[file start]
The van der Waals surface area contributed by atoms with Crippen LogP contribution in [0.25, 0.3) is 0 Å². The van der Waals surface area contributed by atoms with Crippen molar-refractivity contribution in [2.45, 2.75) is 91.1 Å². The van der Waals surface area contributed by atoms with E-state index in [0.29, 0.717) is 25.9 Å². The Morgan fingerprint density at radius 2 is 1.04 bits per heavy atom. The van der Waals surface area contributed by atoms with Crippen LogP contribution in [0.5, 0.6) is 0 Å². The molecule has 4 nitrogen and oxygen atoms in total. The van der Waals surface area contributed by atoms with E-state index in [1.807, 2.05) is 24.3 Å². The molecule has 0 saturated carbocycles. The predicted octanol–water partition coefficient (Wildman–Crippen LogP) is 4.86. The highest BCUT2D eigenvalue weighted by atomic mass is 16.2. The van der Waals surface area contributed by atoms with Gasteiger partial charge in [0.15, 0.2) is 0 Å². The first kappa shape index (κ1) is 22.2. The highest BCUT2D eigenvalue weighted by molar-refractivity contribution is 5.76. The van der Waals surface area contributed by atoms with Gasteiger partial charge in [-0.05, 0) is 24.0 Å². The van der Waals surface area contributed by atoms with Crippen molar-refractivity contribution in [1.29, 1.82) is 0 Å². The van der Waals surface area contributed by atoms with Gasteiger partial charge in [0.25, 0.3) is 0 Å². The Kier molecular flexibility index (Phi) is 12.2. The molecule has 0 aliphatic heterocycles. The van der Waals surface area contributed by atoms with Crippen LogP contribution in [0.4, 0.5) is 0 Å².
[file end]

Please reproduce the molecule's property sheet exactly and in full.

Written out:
The van der Waals surface area contributed by atoms with Crippen LogP contribution in [0.25, 0.3) is 0 Å². The van der Waals surface area contributed by atoms with Crippen molar-refractivity contribution in [2.45, 2.75) is 91.1 Å². The van der Waals surface area contributed by atoms with E-state index in [0.29, 0.717) is 25.9 Å². The Morgan fingerprint density at radius 2 is 1.04 bits per heavy atom. The van der Waals surface area contributed by atoms with Crippen LogP contribution in [0.5, 0.6) is 0 Å². The molecule has 4 nitrogen and oxygen atoms in total. The van der Waals surface area contributed by atoms with E-state index in [1.807, 2.05) is 24.3 Å². The molecule has 0 saturated carbocycles. The predicted octanol–water partition coefficient (Wildman–Crippen LogP) is 4.86. The highest BCUT2D eigenvalue weighted by atomic mass is 16.2. The van der Waals surface area contributed by atoms with Gasteiger partial charge in [0.15, 0.2) is 0 Å². The first kappa shape index (κ1) is 22.2. The highest BCUT2D eigenvalue weighted by molar-refractivity contribution is 5.76. The van der Waals surface area contributed by atoms with Gasteiger partial charge in [-0.05, 0) is 24.0 Å². The van der Waals surface area contributed by atoms with Crippen molar-refractivity contribution in [1.29, 1.82) is 0 Å². The van der Waals surface area contributed by atoms with Gasteiger partial charge in [0.25, 0.3) is 0 Å². The Kier molecular flexibility index (Phi) is 12.2. The molecule has 0 aliphatic heterocycles. The van der Waals surface area contributed by atoms with Crippen LogP contribution in [0.4, 0.5) is 0 Å².